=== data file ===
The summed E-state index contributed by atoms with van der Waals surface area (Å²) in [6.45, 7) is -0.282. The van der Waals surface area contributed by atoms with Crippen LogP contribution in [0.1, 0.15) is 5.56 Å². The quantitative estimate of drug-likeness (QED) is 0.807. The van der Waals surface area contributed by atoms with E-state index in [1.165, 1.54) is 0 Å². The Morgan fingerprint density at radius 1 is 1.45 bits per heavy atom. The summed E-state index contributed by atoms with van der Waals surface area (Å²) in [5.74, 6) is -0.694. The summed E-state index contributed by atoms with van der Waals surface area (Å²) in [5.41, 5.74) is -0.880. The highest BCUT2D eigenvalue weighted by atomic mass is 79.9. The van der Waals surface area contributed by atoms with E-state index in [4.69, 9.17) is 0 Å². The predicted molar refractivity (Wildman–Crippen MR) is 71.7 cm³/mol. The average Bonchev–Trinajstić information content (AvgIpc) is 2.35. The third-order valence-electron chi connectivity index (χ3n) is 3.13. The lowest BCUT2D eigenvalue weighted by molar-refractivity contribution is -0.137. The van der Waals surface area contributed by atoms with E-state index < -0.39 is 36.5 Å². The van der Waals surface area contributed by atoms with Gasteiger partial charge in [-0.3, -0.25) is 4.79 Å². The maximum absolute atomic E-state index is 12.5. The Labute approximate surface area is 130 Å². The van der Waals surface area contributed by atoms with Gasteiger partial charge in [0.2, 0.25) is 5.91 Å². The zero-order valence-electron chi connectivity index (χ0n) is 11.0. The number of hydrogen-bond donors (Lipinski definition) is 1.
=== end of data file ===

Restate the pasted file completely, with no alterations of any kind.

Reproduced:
The summed E-state index contributed by atoms with van der Waals surface area (Å²) in [6.45, 7) is -0.282. The van der Waals surface area contributed by atoms with Crippen LogP contribution in [0.1, 0.15) is 5.56 Å². The quantitative estimate of drug-likeness (QED) is 0.807. The van der Waals surface area contributed by atoms with E-state index in [1.165, 1.54) is 0 Å². The Morgan fingerprint density at radius 1 is 1.45 bits per heavy atom. The summed E-state index contributed by atoms with van der Waals surface area (Å²) in [5.74, 6) is -0.694. The summed E-state index contributed by atoms with van der Waals surface area (Å²) in [5.41, 5.74) is -0.880. The highest BCUT2D eigenvalue weighted by atomic mass is 79.9. The van der Waals surface area contributed by atoms with E-state index in [4.69, 9.17) is 0 Å². The predicted molar refractivity (Wildman–Crippen MR) is 71.7 cm³/mol. The average Bonchev–Trinajstić information content (AvgIpc) is 2.35. The third-order valence-electron chi connectivity index (χ3n) is 3.13. The lowest BCUT2D eigenvalue weighted by molar-refractivity contribution is -0.137. The van der Waals surface area contributed by atoms with E-state index < -0.39 is 36.5 Å². The van der Waals surface area contributed by atoms with Gasteiger partial charge in [-0.3, -0.25) is 4.79 Å². The maximum absolute atomic E-state index is 12.5. The Labute approximate surface area is 130 Å². The van der Waals surface area contributed by atoms with Gasteiger partial charge in [0.2, 0.25) is 5.91 Å². The zero-order valence-electron chi connectivity index (χ0n) is 11.0. The number of hydrogen-bond donors (Lipinski definition) is 1.